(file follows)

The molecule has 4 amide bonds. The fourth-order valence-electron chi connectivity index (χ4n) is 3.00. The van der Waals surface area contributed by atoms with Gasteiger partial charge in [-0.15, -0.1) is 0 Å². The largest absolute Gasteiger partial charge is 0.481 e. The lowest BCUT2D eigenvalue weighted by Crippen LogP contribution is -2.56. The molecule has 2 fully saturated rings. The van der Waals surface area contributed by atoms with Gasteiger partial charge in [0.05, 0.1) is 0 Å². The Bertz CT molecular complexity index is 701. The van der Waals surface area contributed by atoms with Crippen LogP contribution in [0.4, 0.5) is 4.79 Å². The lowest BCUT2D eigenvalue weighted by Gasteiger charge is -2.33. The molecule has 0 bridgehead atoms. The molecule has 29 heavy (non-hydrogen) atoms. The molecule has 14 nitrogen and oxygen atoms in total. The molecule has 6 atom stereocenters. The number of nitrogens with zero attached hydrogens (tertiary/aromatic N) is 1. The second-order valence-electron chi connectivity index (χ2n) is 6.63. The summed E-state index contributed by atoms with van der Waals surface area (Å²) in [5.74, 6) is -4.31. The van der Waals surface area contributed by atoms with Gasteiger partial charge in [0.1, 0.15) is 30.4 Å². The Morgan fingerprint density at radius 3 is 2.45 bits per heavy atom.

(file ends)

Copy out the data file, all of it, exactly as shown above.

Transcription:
The molecule has 4 amide bonds. The fourth-order valence-electron chi connectivity index (χ4n) is 3.00. The van der Waals surface area contributed by atoms with Gasteiger partial charge in [-0.15, -0.1) is 0 Å². The largest absolute Gasteiger partial charge is 0.481 e. The lowest BCUT2D eigenvalue weighted by Crippen LogP contribution is -2.56. The molecule has 2 fully saturated rings. The van der Waals surface area contributed by atoms with Gasteiger partial charge in [0.05, 0.1) is 0 Å². The Bertz CT molecular complexity index is 701. The van der Waals surface area contributed by atoms with Crippen LogP contribution in [0.4, 0.5) is 4.79 Å². The lowest BCUT2D eigenvalue weighted by Gasteiger charge is -2.33. The molecule has 0 bridgehead atoms. The molecule has 29 heavy (non-hydrogen) atoms. The molecule has 14 nitrogen and oxygen atoms in total. The molecule has 6 atom stereocenters. The number of nitrogens with zero attached hydrogens (tertiary/aromatic N) is 1. The second-order valence-electron chi connectivity index (χ2n) is 6.63. The summed E-state index contributed by atoms with van der Waals surface area (Å²) in [5.74, 6) is -4.31. The van der Waals surface area contributed by atoms with Gasteiger partial charge in [0.1, 0.15) is 30.4 Å². The Morgan fingerprint density at radius 3 is 2.45 bits per heavy atom.